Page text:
UVa. Murder a reminder of violence in our midst

May 06, 2010

The story of Cockeysville native Yeardley Love's horrific death is a grim reminder of the presence of domestic violence that still persists in our society. Her one-time boyfriend, George Huguely, who has been charged in her death, admitted to violently shaking her and banging her head repeatedly against the wall. Mr. Huguely and his lawyers are calling the incident an "accident."

Equally disturbing was the report on the teachers' and students' responses to the death. One teacher was quoted as trying to minimize the tragedy so that the students would not experience additional stress while preparing for final exams. Activities and sports schedules were back to "normal." While life goes on, I would hope the University of Virginia and the parents of school-aged children would take this opportunity to educate the students and general public on the devastating affects of domestic violence. It is imperative that the University of Virginia sends a clear message that it is not to be tolerated or accepted. It is vital that they give a voice to the many voiceless victims of violence.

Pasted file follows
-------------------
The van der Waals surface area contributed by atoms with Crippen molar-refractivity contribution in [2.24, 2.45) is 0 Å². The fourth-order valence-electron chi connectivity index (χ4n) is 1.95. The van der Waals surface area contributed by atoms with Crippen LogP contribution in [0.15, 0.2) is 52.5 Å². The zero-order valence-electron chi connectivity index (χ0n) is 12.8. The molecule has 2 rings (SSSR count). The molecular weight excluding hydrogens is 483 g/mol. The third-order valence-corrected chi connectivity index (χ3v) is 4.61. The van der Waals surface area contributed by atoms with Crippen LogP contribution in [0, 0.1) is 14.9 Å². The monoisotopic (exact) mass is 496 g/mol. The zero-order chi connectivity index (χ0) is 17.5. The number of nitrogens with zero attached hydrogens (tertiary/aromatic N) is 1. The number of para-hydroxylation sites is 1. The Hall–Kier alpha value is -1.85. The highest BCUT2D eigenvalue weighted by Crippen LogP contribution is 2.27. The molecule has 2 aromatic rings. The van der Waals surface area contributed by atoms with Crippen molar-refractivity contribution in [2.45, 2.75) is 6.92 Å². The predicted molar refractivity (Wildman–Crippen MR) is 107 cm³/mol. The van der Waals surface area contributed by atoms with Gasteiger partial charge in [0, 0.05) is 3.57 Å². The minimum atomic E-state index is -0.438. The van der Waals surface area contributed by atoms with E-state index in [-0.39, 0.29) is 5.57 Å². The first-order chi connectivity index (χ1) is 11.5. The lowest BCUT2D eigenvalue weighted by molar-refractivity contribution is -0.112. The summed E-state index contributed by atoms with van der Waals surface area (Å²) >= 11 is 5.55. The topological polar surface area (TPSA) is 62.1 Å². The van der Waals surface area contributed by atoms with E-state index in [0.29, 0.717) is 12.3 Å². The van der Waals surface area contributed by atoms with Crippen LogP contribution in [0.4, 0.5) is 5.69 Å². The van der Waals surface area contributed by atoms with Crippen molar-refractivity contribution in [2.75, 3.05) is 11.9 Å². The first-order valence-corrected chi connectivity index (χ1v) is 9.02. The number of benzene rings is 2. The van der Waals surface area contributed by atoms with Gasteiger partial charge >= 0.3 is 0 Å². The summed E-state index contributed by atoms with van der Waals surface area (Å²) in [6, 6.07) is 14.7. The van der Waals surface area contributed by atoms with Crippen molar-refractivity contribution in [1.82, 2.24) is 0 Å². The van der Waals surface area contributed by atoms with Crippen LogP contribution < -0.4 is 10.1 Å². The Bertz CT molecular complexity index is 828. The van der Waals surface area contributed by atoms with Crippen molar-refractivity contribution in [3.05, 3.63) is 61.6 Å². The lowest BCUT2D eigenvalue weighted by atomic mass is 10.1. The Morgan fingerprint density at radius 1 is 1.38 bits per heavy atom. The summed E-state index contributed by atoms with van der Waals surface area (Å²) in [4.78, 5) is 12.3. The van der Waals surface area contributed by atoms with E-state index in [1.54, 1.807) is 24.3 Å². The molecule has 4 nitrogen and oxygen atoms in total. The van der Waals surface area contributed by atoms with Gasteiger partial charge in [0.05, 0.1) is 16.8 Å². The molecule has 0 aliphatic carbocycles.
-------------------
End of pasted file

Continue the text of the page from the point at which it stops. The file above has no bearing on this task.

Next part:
As reported by the Centers for Disease Control, one in four women are victims of domestic violence in their lifetime — that is a quarter of all women. Tufts University has also reported that the No. 1 killer of African-American women between the ages of 15 and 34 is domestic violence. In addition, females between the ages of 20 and 24 are considered at the greatest risk for becoming victims. Young teens are also not immune, with a Children Now/Kaiser Permanente report indicating 40 percent of girls aged 14-17 know someone their age who has been hit or beaten by their boyfriend. Overall, it is estimated only 17 percent of all violent acts against women are actually reported to police.

It is time that we stop sweeping violent acts against women under the rug as "personal" and begin giving voices to the victims. Men and women must stand up and not tolerate these acts, they must be reported and healing and counseling should be demanded. Education on campuses is imperative, and every effort must be made to see that such an incident never happens again.

Michelle D. Breau, Sparks

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